How much are Free Spirit points really worth under the new Free Spirit program?
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Last week, Spirit Airlines launched a completely revamped Free Spirit loyalty program.
The new Free Spirit changes how points are earned and redeemed, along with elite status tiers for the airline’s most frequent flyers. The airline has touted the new Free Spirit as offering “rewards you can actually use” — with award flights starting at just 2,500 points one-way.
However, the airline hasn’t said how its award flights are priced or how much they’re worth. So I did a bit of digging and compared the cost of a handful of flights to give the miles a standard valuation.
In this article, I’ll show you my work and discuss how much Spirit points are worth. Plus, I’ll discuss the best ways to redeem your Spirit points for maximum value.
Let’s get started!
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This is how much Spirit Airlines points are worth
Before we dive into the valuation, let’s discuss my research.
I pulled the cash and points costs of 100 different Spirit Airlines flights to find the average cents-per-point value of all flights. Twenty-five of these flights were international, while the rest were U.S. domestic routes. Likewise, all flights were round-trip tickets to avoid any expensive one-way tickets.
It’s also worth noting that Spirit Airlines charges a $50 redemption fee for flights booked within 28 days of departure. This fee is waived for those with Spirit elite status and anyone that holds the Free Spirit® Travel More Mastercard®.
For reference, 30 of the 100 flights I pulled pricing for are within 28 days of departure and include the fee in valuation. Twenty-five of these were domestic flights and five were international flights. Note there’s a separate valuation for those with and without a booking fee waiver.
You can view all the data in this Google Sheet.
The average value of Spirit points
In the end, I found that you’ll generally get 1 cent per point in value if you don’t have Spirit status or a cobranded credit card. Those with status or a cobranded card will get an average of 1.23 cents per point in value. Again, the discrepancy here is due to the booking fee assessed on last-minute tickets.
Of course, it’s possible to get more or less value from your tickets too. The highest value I saw in my test was 1.97 cents per point on a round-trip flight from Houston (IAH) to San Salvador (SAL).
There were also plenty of flights that yielded less than 1 cent per point in value. These were generally flights that had ultra-cheap cash prices or were booked at the last minute without a fee waiver.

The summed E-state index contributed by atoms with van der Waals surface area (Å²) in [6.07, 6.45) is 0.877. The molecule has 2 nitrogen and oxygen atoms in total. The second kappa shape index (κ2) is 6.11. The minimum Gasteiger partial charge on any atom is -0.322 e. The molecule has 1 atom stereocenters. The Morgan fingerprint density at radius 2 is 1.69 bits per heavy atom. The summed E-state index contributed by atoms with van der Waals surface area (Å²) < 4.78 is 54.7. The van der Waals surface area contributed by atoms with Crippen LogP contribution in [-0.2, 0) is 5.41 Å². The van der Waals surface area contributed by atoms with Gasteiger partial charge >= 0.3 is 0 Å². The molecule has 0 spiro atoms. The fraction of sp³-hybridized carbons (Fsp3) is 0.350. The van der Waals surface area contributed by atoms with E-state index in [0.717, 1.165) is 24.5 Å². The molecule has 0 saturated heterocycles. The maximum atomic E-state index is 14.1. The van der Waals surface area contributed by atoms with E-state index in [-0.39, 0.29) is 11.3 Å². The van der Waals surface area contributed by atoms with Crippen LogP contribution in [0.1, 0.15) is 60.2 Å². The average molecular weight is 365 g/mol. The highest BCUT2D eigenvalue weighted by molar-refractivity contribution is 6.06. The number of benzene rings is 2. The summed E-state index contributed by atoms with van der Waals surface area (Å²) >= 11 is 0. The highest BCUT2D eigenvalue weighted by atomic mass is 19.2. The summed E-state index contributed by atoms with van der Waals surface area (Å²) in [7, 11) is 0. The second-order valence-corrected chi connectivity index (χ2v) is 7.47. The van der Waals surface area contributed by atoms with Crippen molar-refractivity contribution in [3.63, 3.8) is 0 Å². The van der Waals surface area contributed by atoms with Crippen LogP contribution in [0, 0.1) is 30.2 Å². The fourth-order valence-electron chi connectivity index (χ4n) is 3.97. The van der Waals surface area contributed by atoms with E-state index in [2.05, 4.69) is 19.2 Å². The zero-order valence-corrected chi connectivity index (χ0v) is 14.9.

The lowest valuation I saw was -0.37 cents per point in value on a last-minute flight from Philadelphia (PHL) to Orlando (MCO).
We’ll discuss this more in the next section, but the negative value was largely due to the $50 booking fee.
Getting the most value from your Spirit points
So, how do you maximize your Spirit points? Here are a few tips to help you get the most value when redeeming your Spirit points for flights.
Avoid the close-in booking fee
Obviously, the first way to get the most value from your points is by booking at least 28 days before departure. As discussed, this is also waived for Spirit cobranded credit cardholders and elite status members.
As previously noted, I actually found that members without a waived booking fee can get a negative cents-per-point value when booking last-minute award tickets with a cheap fare. There are multiple instances of this happening in the Google Sheet shared earlier.
If you have the waiver, however, you can get a solid deal on some last-minute flights. This is especially true on expensive international flights.
International flights often yield the most value
I also found that international flights generally yield higher value than domestic tickets in my testing. International flights without booking fees scored an average of 1.44 cents per point in value, compared to the 1.15 cents per point seen on domestic flights.
It’s easy to get more than 1.44 cents per point in value on international tickets too. For example, a flight from Fort Lauderdale (FLL) to Santiago de los Caballeros (STI) was just 7,000 points and $115.15 round-trip. The cash flight was $242.23, giving you 1.82 cents per point in value.